No Matter How Far Apart

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My best friend Tabitha’s living room was filled with taxidermied beasts. Her husband had left them in the shed Tabitha never entered and she had found stuffed and mounted antelope, big horn sheep, even a wings-spread hawk. She brought them inside, filled her house with them, and I drank tea next to a bear head. They were all like ghosts: there, but not.

She said she could not get rid of them, but what was she going to do with all these tokens of her husband, hiding in the dark? When her husband left her, the first thing he did was drive over to my house. He cried and I asked him about what it was. We had been friends for a while, but Tabitha and I had known each other for a long time, so his coming to me—which happened often, when a new crisis with Tabitha arose—was unexpected. He said he had to leave. He said he tried to be the person she needed, but he could not figure out who that was.

Tabitha held a deer skull and told me today her husband went to Florida to hunt pythons in the Everglades. “They’re invasive,” she said. “Introduced there by someone that kept them as pets. He’s down there as part of this organized hunting competition. You have to get rid of the things that don’t belong.” She held the deer skull up, turned it in her hands so she stared into its hollow eyes. I tried to think of something to say about loss, but you don’t tell someone who’s haunted that the ghosts aren’t really there.

I’ve never been married, but was close once. I tell people he was just another habit I learned to quit. The first time I saw him after I left him, he was with his new wife. I spotted them across the street from the cafe where I was, circling each other like planets and moons. She looked just like me, or almost. A picture of me that hadn’t developed quite right.

This had happened right after Tabitha’s husband left. I told her all this as a way of connecting. She shook her head, said it wasn’t the same thing. The animals didn’t fill her house, yet. It was just her and the parts of another that were left behind.

“If you want comfort,” I said,  “you can’t tell me my pain isn’t real.” I shook my head, said I was sorry. I wasn’t being fair. But, I wanted the stories to be the same.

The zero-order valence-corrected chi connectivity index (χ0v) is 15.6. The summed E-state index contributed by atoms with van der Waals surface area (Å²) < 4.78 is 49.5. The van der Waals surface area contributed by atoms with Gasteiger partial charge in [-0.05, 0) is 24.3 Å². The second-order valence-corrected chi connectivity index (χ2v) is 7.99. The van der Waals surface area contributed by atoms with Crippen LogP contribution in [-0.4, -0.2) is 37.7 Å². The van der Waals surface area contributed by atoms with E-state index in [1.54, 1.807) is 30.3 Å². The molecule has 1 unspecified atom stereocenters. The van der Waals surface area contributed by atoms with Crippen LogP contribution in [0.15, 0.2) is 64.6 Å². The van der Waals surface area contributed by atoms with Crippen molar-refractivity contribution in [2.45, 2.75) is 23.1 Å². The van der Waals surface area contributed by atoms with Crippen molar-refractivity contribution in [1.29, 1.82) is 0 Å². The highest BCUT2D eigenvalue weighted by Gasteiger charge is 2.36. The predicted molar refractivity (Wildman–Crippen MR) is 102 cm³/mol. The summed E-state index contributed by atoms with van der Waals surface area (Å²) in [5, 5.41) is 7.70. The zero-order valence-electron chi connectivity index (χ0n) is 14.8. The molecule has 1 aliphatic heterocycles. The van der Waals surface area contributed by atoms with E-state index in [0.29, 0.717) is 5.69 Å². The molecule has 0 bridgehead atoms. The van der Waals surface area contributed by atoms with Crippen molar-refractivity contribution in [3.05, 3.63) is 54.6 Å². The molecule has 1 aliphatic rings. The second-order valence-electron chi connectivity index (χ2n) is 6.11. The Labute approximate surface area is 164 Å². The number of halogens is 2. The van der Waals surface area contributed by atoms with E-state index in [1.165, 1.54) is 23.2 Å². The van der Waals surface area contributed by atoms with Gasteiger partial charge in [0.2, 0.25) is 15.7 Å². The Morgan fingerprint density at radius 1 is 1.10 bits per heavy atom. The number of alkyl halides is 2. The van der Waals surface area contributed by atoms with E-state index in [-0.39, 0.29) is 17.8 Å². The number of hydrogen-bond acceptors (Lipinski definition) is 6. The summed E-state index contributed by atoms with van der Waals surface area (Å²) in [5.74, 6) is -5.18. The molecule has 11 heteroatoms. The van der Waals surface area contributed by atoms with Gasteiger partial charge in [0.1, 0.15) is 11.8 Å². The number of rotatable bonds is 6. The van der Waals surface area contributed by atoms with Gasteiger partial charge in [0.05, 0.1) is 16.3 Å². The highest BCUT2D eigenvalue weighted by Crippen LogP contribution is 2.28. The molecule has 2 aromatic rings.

“I was left. You…you just stopped working together.” 

“It still hurt. It hurts.”

“That was three years ago, Jillian,” she said, and picked up a framed picture of her and the husband, turned it around and around again, trying to find some view of it she had not seen before.

I started seeing the man I’d lost and his new wife around town. I started looking for them, followed them now and then. I wanted to see how she’d react to spilled wine on a blouse, to when he got mad in traffic and smacked the steering wheel again and again. I wanted to know how like me she was. It meant he still thought of me, still wondered if I lay awake at night, over-thinking the politics of zombie stories or how old starlight is before it reaches us. The wife saw me once, caught me staring. My ex never saw me. But, she kept looking to me. I would turn away, trying to find anything in that place that wasn’t her, anything that didn’t resemble a life I’d never lived.

Tabitha positioned the big horn sheep in the front yard and I drank a third mimosa. On Sundays, we got together and searched for any random thing to do, but always ended up back at her place. A neighbor, watering bushes, watched as Tabitha dragged the sheep around the yard, trying to find the right place.

The thing about my ex’s wife looking just like me is that I am twin, in a way. My twin was reabsorbed into me in the womb. Her DNA and mine, all in one body, a chimeric twin. I had had tests done because of another health issue and found out, then, that I was two people, in a way, me and someone else always as a specter floating around inside me. Now and then I wondered if we’d look alike or not at all, if she would have also been left-handed or if she would date men that were always wrong or if she would dance alone, drunk, on Saturday nights to music she didn’t know the words to. I wondered if it was true that when one twin is hurt, the other feels it, no matter how far apart they are.